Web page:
Metro Weekly


SONiA, Pussycat Dolls, Garbage's Shirley Manson, Royksopp,

SONIA BOMBS THE DANCE FLOOR… Even in remixed form, it’s not often that you hear a folk song on the dance floor. And it’s almost as rare to hear a politically charged song there. But with any luck, you’ll soon hear both at once. Baltimore-based lesbian folk singer SONiA has just released remixes of her song ”No Bomb Is Smart,” a song originally drawn from her third solo record, the same-titled 2004 album that garnered SONiA her first Grammy nomination. The original was a rocking folk gem, with angry beats, mournful strings and SONiA’s sunny and sweet voice singing pointed antiwar lyrics. Most obviously, about how oxymoronic it is to call any bomb a smart bomb. Now SONiA has commissioned remixes in an attempt to drum up new attention on the occasion of the third anniversary of the Iraq War’s start. It’s her first foray into the realm of dance music. ”If people can dance together,” she says in a press release, “we can live together.”

Althen and SONiA
(Photo by Roy Cox)

Available for purchase at her band Disappear Fear’s Web site (, all remixes feature rapid-fire military-esque beats, which suit the dance floor and, in a warped way, the song. But the up-and-coming local musician Blake Althen provides the primo remix here, besting the better-known New York-based Twisted Dee. Dee’s Tribal Mix is appealing and entirely smart, with its bombs and siren sounds that she keeps from turning into all out war on the listener’s ears and nerves. The remix isn’t especially captivating, however. You could say it doesn’t quite detonate as expected, or with the same force as Althen’s Anthem Mix. His version, like the original, is both sweet and moody, and it marches to a bubbling beat. Althen keeps things light, with the focus squarely on SONiA’s lyrics….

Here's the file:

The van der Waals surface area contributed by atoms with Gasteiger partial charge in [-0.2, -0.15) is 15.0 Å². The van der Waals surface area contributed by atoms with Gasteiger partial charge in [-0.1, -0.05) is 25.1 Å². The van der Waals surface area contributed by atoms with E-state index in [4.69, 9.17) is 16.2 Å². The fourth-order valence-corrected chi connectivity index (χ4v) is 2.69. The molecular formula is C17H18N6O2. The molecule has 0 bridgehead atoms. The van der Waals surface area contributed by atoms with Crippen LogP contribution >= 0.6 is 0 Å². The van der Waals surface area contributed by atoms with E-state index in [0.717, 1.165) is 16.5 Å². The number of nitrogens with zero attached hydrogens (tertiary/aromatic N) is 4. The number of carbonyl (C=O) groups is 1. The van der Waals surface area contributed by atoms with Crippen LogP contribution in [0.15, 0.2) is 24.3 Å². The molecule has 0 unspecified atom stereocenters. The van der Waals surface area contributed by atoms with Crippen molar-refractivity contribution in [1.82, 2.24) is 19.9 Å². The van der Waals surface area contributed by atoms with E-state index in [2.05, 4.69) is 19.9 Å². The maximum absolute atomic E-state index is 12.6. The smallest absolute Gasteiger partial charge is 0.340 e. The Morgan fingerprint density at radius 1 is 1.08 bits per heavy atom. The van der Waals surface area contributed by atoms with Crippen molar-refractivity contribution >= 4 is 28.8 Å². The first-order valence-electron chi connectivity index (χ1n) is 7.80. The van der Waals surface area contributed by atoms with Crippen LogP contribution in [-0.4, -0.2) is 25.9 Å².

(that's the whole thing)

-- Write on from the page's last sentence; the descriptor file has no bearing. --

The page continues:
THE DOLLS’ LATEST MEOW… It’s not enough that they were ubiquitous on the dance floor last summer with first hit ”Don’t Cha,” or that they may soon be ubiquitous again, with ”Beep” or another single from the group’s platinum debut album. And shouldn’t it be enough that the Pussycat Dolls have sold more than 1 million copies of PCD?

Apparently not. So we can soon expect to see the Dolls in a whole new medium: television. You didn’t see that coming, did you? Actually, the Dolls have already been there before, having appeared and performed on ”Dancing with the Stars,” among other shows. But now the Burlesque-style dancing troupe wants its own show, and an unscripted series is currently being shopped around Hollywood, Billboard reports. It’s just a matter of time….

FROM GARBAGE COMES SHIRLEY MANSON… Last fall Garbage requested its fans not throw the group into the pop trash heap just yet. A post to its Web site said that its members merely wanted a second hiatus. While the band’s status as a band hasn’t changed, its lead singer isn’t gonna just sit around and wait. Shirley Manson has begun work on her first solo set. Billboard didn’t uncover many details, so it’s not clear if Manson will stick to the uptempo rock sound that defined Garbage at its best and gave it several dance hits, including last year’s ”Bleed Like Me.” Manson told the magazine that she’s not working from any timetable in producing her own music. So there’s no way to know when or if we might hear from her again….

A NORWEGIAN NIGHT OUT… The Norwegian electronica duo Royksopp has been one of those best-kept-secret type of groups, at least stateside. Only hardcore danceheads have even heard of the group, and an even smaller circle actually knows the band’s music, which you might describe as disco-pop with an edge. But Torbjørn Brundtland and Svein Berge are so well-regarded among those in the dance music industry, and especially its European branch, that the genre’s best remixers clamor to recreate its singles. So you find Jacques Lu Cont, Trentemoller and Vitalic providing remixes for current single ”What Else Is There?” And though you expect Lu Cont to do the best work based on his nearly flawless and prodigious track record, actually it’s the increasingly prominent Trentemoller who blows away the competition. The German producer provides a minimal but incredibly fierce bouncing remix of the track that responds to the song’s lyrics. For example, he creates an explosive beat after guest vocalist Karin Dreijer sings the word ”explosion” in her tremulous voice.

Royksopp also apparently has enough of a following to justify the duo’s latest release, Royksopp’s Night Out, which is a rarity in itself: a live recording from a dance act. Yes, Royksopp sounds nearly as great live as they do in the studio, and no, it’s not because they simply pressed play and danced around as their synthesizers did all the work. Instead, this EP finds the duo improvising and adding creative touches not heard on its two studio albums. Recorded live near the duo’s hometown, the nine-track Royksopp’s Night Out features versions of all of its previous singles as well as a cover of Queen of The Stone Age‘s ”Go with the Flow”….

Doug Rule covers the arts, theater, music, food, nightlife and culture as contributing editor for Metro Weekly.